“Because learning the piano requires memorization, daily practice and preparation, a great deal of personal discipline and motivation,” Primachenko said.
Primachenko enjoys the atmosphere of Linfield’s music department. She said the faculty and students offer relentless support and empathy.
“During the last two years, the music department and the people in it have become like my second home.
“It has truly been a great experience for me. I have a lot of friends in the music department and I will miss them,” Primachenko said.
She explained that her most memorable moments as a music student were walking into the department’s building.
“You can hear the music around you,” Primachenko said. “I even have the favorite place to practice, it is practice room 114 and Delkin Recital Hall.”
She said that some of her favorite Linfield experiences were performing in piano duets and ensembles. She also appreciated teaching piano through various internships.
“Another favorite experience has been when I was taking music composition lessons.
“While doing this, I got an opportunity to compose my own piece for the concert band and then conduct it with the group,” Primachenko said.
Primachenko is thankful for her family, Linfield faculty, fellow music students and many more who have allowed her to learn and enjoy her time in college.
“I know that I want to share my music with others and show them that it is a great thing to learn. I believe that music can shape and change your life, and I hope I can do this for others.”
For the Review
Carrie Skuzeski can be reached at email@example.com.
The Linfield College Music Department hosted its spring 2013 Jazz Night concert May 17 in Ice Auditorium. This concert was the final performance for Linfield’s Jazz Band, with the current senior band members. Each senior received an opportunity to perform a solo throughout the performance.
Senior Evan O’Kelly played guitar solos. Various forms of talent in the band were highlighted during the concert because players from every section of instrumentation were featured, O’Kelly said.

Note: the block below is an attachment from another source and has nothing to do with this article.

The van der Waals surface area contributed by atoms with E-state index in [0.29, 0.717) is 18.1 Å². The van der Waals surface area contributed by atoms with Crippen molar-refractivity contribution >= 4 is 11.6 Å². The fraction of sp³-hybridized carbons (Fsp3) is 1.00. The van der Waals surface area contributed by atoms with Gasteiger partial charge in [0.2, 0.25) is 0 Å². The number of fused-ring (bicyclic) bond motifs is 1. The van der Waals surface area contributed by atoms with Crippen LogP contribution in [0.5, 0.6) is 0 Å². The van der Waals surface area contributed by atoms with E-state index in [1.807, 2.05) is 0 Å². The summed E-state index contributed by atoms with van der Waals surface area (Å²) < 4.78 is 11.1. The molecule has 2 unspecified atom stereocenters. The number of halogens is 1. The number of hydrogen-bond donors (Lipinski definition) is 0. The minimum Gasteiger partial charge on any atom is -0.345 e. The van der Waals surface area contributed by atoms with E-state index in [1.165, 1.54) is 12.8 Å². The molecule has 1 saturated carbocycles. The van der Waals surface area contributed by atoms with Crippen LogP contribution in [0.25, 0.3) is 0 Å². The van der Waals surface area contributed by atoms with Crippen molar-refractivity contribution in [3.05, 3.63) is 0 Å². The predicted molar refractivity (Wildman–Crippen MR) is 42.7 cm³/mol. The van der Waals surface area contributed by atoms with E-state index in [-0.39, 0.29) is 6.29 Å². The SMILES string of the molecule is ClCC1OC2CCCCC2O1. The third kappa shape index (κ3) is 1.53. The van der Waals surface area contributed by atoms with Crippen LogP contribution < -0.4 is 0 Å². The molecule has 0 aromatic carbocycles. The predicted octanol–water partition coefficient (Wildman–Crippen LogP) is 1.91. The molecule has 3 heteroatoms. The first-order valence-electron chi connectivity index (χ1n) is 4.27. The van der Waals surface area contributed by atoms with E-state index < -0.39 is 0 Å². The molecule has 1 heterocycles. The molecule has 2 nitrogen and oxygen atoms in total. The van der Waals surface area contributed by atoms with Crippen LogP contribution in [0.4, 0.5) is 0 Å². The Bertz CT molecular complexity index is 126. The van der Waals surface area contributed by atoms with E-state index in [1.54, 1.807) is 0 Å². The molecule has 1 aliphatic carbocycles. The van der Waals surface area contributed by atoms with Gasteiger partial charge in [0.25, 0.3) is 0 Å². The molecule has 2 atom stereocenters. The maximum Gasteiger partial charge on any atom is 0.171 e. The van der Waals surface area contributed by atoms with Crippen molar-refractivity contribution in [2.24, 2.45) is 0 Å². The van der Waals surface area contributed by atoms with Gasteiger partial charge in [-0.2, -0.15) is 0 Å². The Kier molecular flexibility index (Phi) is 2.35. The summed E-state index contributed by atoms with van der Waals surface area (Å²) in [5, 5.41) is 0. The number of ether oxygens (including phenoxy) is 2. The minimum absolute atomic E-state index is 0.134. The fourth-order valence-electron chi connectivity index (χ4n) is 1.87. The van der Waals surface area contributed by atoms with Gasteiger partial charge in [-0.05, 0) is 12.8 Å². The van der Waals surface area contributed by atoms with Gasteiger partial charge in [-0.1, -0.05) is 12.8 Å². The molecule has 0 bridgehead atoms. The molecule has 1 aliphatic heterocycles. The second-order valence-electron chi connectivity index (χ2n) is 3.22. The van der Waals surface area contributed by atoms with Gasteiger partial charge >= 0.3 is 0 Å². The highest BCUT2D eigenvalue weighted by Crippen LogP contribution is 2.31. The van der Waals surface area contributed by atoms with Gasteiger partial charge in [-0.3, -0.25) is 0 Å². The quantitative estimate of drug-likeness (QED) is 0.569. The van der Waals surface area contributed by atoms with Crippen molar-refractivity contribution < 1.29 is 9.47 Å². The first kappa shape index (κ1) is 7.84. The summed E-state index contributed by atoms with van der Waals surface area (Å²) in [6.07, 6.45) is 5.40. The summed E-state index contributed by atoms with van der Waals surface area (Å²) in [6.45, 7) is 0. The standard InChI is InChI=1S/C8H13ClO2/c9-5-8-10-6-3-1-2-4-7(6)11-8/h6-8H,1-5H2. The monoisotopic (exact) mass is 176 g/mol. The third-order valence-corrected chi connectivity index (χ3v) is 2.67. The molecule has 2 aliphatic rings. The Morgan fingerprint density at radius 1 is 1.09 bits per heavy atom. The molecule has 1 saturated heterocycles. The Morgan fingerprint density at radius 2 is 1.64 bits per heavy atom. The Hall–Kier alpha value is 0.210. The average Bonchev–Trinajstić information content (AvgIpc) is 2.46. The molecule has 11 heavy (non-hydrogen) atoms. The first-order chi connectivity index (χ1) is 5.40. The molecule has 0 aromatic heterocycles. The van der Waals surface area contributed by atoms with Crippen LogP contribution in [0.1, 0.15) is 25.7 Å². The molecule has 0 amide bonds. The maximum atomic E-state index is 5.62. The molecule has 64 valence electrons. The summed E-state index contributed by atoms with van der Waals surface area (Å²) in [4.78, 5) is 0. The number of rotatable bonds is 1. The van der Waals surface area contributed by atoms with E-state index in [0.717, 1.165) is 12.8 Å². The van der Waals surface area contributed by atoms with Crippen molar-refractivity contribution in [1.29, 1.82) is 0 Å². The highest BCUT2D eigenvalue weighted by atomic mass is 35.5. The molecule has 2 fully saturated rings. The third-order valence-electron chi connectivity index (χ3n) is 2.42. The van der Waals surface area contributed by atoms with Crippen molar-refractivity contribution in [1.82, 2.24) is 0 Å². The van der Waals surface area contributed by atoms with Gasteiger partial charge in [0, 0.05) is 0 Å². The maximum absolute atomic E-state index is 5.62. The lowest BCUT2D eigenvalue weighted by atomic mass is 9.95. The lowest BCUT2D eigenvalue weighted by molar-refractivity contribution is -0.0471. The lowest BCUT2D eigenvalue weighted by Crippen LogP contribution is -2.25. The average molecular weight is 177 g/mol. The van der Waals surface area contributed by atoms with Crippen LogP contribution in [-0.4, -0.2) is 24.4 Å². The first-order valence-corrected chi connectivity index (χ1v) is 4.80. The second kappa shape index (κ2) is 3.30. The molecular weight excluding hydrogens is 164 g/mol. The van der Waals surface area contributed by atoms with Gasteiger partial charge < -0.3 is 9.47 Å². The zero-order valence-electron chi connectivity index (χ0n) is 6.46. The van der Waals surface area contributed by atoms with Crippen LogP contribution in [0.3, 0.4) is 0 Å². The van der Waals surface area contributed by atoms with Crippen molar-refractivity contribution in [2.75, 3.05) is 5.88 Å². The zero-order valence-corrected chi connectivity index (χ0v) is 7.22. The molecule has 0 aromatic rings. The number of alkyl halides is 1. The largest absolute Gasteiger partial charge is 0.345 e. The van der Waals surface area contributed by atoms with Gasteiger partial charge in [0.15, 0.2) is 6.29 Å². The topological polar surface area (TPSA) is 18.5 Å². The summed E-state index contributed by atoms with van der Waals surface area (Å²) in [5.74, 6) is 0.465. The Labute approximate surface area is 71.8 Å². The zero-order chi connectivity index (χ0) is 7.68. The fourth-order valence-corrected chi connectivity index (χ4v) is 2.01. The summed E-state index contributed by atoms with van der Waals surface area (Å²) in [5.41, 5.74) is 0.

“This was a great way to wrap up my performing career at Linfield,” O’Kelly said, who began performing with the band as a sophomore. “I thought all of the seniors played well and ended on a high note.”
O’Kelly plays the guitar in the band. “I just love being able to hear something and then translate that to my instrument,” O’Kelly said.
At 12 years old, O’Kelly learned to play the guitar by listening to the music he liked. O’Kelly has also performed at Cat Cabs with fellow Jazz Band member, sophomore Christian Santangelo, and other musicians from Linfield.
Senior Lynette Cole, one of the trombone instrumentalists, considered Jazz Night a fantastic close to her last four years performing with the Linfield Jazz Band. Cole has been playing the trombone since she was in sixth grade. She has always had a strong love for the jazz genre.
“I always knew I’d play the trombone, as my older brother and dad played,” Cole said.
The Jazz Band performed a mixture of popular songs and music that students in the Linfield Music Department had written.
“Sao Paulo,” a well-known jazz tune from Brazil, was the second song played during the concert. The band also ended the performance with a Ray Charles hit song called “Hit the Road Jack.” While the audience was leaving the auditorium, the band busted out in the tune of “Thrift Shop” by Macklemore.
“The concert went great, but my opinion is kind of biased,” said the wife of trumpet player Bryan Shirley. Shirley is a local McMinnville resident along with a few other community members who fill-in for missing instrumentalists during concerts.
This may have been the Linfield Jazz Band’s last performance with the seniors, but it was not all the seniors’ last concert. Some of the seniors had their Senior Recital on May 16 in Ice Auditorium.
Mariah Gonzales can be reached at firstname.lastname@example.org.
Audience members were whisked overseas during Pecha Kucha on May 13 in Ice Auditorium.
The presentation means “chit-chat” in Japanese. It highlighted four students who participated in study-abroad programs. Senior Dana Hellie showed a slide show titled “A renewed love” to review her yearlong stay in Korea.
Sophomore JB Lange presented “In the land of AUS,” to reminisce on his Jan Term adventure. Junior Stephanie Raso discussed her visit in Austria with “Appreciating the world: my experience abroad.”
Junior Mariah Torres exhibited “From aloha to pura vida,” which recounted her semester in Costa Rica.
Appropriately named, the presentation featured a round of slide shows and allocated time discussion afterward. Yet, comments and questions were encouraged throughout. Each slide played for only 20 seconds and switched to the next slide.
“I thought that Pecha Kucha was a great way to show different study abroad experiences because it gave people just a little taste of what each destination was like, without it turning into a really long boring presentation,” sophomore Megan Beach said in an email. “So it was nice that each presentation was only six minutes.”
Pecha Kucha was designed to encourage students to consider studying abroad themselves.
“There’s no easy way of explaining how my experience abroad changed me, but Pecha Kucha allows us to do this,” Torres said in an email. “It allowed me to share my story from start to finish on how my decision to go abroad was one of the best decisions I’ve ever made.”